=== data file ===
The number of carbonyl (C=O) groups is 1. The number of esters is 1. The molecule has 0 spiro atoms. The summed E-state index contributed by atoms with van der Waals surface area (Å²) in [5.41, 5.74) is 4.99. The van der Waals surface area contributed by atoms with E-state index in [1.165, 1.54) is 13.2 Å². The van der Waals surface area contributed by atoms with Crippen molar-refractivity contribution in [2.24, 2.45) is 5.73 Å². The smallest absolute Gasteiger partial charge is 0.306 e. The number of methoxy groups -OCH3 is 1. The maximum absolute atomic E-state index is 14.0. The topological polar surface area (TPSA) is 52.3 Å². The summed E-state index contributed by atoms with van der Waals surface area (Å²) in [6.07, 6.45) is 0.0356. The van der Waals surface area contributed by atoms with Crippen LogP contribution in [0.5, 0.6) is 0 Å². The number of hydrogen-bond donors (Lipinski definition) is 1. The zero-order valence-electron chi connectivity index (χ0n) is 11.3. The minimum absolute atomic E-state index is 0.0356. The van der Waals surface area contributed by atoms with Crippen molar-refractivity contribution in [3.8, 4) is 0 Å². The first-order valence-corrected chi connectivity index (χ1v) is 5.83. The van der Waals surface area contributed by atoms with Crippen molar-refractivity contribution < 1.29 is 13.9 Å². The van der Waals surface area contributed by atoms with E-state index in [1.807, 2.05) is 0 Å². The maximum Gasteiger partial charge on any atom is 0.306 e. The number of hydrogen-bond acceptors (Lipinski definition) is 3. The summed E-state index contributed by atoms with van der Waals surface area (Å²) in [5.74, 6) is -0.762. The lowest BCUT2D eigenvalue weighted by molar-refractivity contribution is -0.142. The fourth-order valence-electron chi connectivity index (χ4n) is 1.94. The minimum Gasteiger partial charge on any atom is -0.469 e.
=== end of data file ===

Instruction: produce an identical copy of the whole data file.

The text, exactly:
The number of carbonyl (C=O) groups is 1. The number of esters is 1. The molecule has 0 spiro atoms. The summed E-state index contributed by atoms with van der Waals surface area (Å²) in [5.41, 5.74) is 4.99. The van der Waals surface area contributed by atoms with E-state index in [1.165, 1.54) is 13.2 Å². The van der Waals surface area contributed by atoms with Crippen molar-refractivity contribution in [2.24, 2.45) is 5.73 Å². The smallest absolute Gasteiger partial charge is 0.306 e. The number of methoxy groups -OCH3 is 1. The maximum absolute atomic E-state index is 14.0. The topological polar surface area (TPSA) is 52.3 Å². The summed E-state index contributed by atoms with van der Waals surface area (Å²) in [6.07, 6.45) is 0.0356. The van der Waals surface area contributed by atoms with Crippen LogP contribution in [0.5, 0.6) is 0 Å². The number of hydrogen-bond donors (Lipinski definition) is 1. The zero-order valence-electron chi connectivity index (χ0n) is 11.3. The minimum absolute atomic E-state index is 0.0356. The van der Waals surface area contributed by atoms with Crippen molar-refractivity contribution in [3.8, 4) is 0 Å². The first-order valence-corrected chi connectivity index (χ1v) is 5.83. The van der Waals surface area contributed by atoms with Crippen molar-refractivity contribution < 1.29 is 13.9 Å². The van der Waals surface area contributed by atoms with E-state index in [1.807, 2.05) is 0 Å². The maximum Gasteiger partial charge on any atom is 0.306 e. The number of hydrogen-bond acceptors (Lipinski definition) is 3. The summed E-state index contributed by atoms with van der Waals surface area (Å²) in [5.74, 6) is -0.762. The lowest BCUT2D eigenvalue weighted by molar-refractivity contribution is -0.142. The fourth-order valence-electron chi connectivity index (χ4n) is 1.94. The minimum Gasteiger partial charge on any atom is -0.469 e.